Saint Martin Chestnuts and wine!

Grandma ‘Nitta’s favorite event, and she delightfully attended them all!!! To the sound of nursery rhymes and joyful humming, the seasons would pass.  ‘Nitta sang a song for every occasion and before she knew it, November 11th arrived.   The day of the San Martino Chestnuts and Wine festival!  She was excited to taste new wine and roasted chestnuts but the real delight was the chestnut harvest!  The whole family went with the grandmothers and grandmother Angela lead the way. We went up to Etna in search of chestnuts and then competed to see who collected the most. We could not return without “puma cola” and oregano too!

I was too young to taste the wine, but I proudly learned to “munnari” (cut & peel) the chestnuts.

Today as a wife and mother, I am interested in the home-made production of wine. I taste the new grape wine that my children crush with their feet and my father-in-law bottles.  It is delicious with chestnuts from the festival!  But why San Martino’s summer and why celebrate in this way?

It is meaningful to the cycles of agriculture.  In November, once the grapes and olives are harvested, agricultural activity naturally decreases for some time.  Until a few centuries ago this period corresponded with the “relocation” of the sharecroppers. For the whole summer they had lived in the countryside, under contract with the farm owner and this was the time for some “vacation” waiting for a contract renewal or a new assignment at another farm.  Before leaving, they received a sort of “severance pay” full of seasonal products: wine and chestnuts.  Of course, good wine was not yet made and for this reason it was necessary to find a way to have a wine suitable for immediate consumption, ready in a few weeks.

It is said that Martino had a vision that  became the most narrated experience of his life.  He was at the gates of the city of Amiens with his soldiers when he met a half-naked beggar.  On impulse he cut his cloak in two and shared it with the beggar.  Happy to have done the charity, he spurred the horse and rode away in the rain, which began to fall harder than ever.  But after a few steps, the wind calmed down, the sky became clear and the air mild, forcing the knight to take off his half cloak.  Here is the summer of San Martino, which is still celebrated every year to this day.  During the night Martino dreamed of Jesus thanking him and returning half of the cloak to him, meaning that the beggar he met was himself.  When Martino awoke his cloak was intact.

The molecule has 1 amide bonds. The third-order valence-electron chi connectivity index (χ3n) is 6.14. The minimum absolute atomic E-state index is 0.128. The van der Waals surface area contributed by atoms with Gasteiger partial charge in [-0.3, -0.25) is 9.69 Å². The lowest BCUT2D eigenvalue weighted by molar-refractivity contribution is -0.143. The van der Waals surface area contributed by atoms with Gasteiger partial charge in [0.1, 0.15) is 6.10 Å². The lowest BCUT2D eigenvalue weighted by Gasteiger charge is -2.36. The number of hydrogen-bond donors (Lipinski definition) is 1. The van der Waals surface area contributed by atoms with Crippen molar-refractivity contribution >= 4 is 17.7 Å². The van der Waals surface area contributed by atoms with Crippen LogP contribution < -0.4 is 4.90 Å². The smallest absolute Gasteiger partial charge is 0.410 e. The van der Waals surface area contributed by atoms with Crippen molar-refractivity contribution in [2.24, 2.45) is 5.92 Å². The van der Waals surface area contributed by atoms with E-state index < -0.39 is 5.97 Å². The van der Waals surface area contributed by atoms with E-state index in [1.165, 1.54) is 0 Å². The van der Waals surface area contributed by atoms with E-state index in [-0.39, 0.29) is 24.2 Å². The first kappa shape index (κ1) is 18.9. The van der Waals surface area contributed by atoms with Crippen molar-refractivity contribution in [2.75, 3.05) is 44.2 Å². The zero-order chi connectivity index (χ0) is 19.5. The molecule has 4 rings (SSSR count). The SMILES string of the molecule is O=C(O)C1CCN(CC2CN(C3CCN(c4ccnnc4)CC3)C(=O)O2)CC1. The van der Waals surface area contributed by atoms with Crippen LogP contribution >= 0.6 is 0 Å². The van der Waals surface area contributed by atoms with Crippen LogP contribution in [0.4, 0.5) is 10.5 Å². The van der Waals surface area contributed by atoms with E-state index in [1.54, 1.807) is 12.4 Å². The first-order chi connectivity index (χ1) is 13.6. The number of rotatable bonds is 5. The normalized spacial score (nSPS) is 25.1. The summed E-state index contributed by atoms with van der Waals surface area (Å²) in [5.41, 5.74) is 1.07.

There is also a decidedly more folkloristic aspect, in which Saint Martin is said to be the protector of betrayed husbands, and refers to his infidelity.  Legend has it that Saint Martin’s sister escaped the gaze of her husband and religious brother and committed adultery.  But there is also a more mythological explanation: Mars, the god of war, became the lover of Venus, the goddess of beauty.  The two lovers were surprised by Vulcan, God of fire and husband of Venus.  Furious with rage, Vulcan locked the two lovers in an iron net to show all the Gods the wrong they had suffered and to humiliate them.  He then freed the two lovers, thanks only to Neptune’s intercession.

In Italy, habits change from North to South: there are those who leave the chestnuts soaking in water and wine before cooking, those who serve them directly drowned in a glass of new wine once roasted, and those who cook them in wine.  We roast chestnuts from Etna!  The bond between chestnuts and wine is indissoluble. At least once in a lifetime, you have to experience the special taste of roasted chestnuts enriched by the scent of red wine!


500 g of chestnuts

half a bottle of Novello wine


Score the peel of the chestnuts by making a small cut on the surface.  Then put them in the classic pan for roasted chestnuts, with holes in the base, and cook them on the fire, moving them continuously to avoid burning them.  It is ideal to cook chestnuts on coals, but if this is not possible, the home stove is fine.  Alternatively, once engraved, you can bake them in the oven at 180 ° C for about half an hour.  Prepare a clean cloth and wet it with the new wine and, when the chestnuts are cooked, pour them inside the cloth.  Wrap them completely and let them rest in a warm place for about half an hour.  You can leave everything in the oven on at 70-80 ° C.  After this time, open the cloth and immediately serve the chestnuts.

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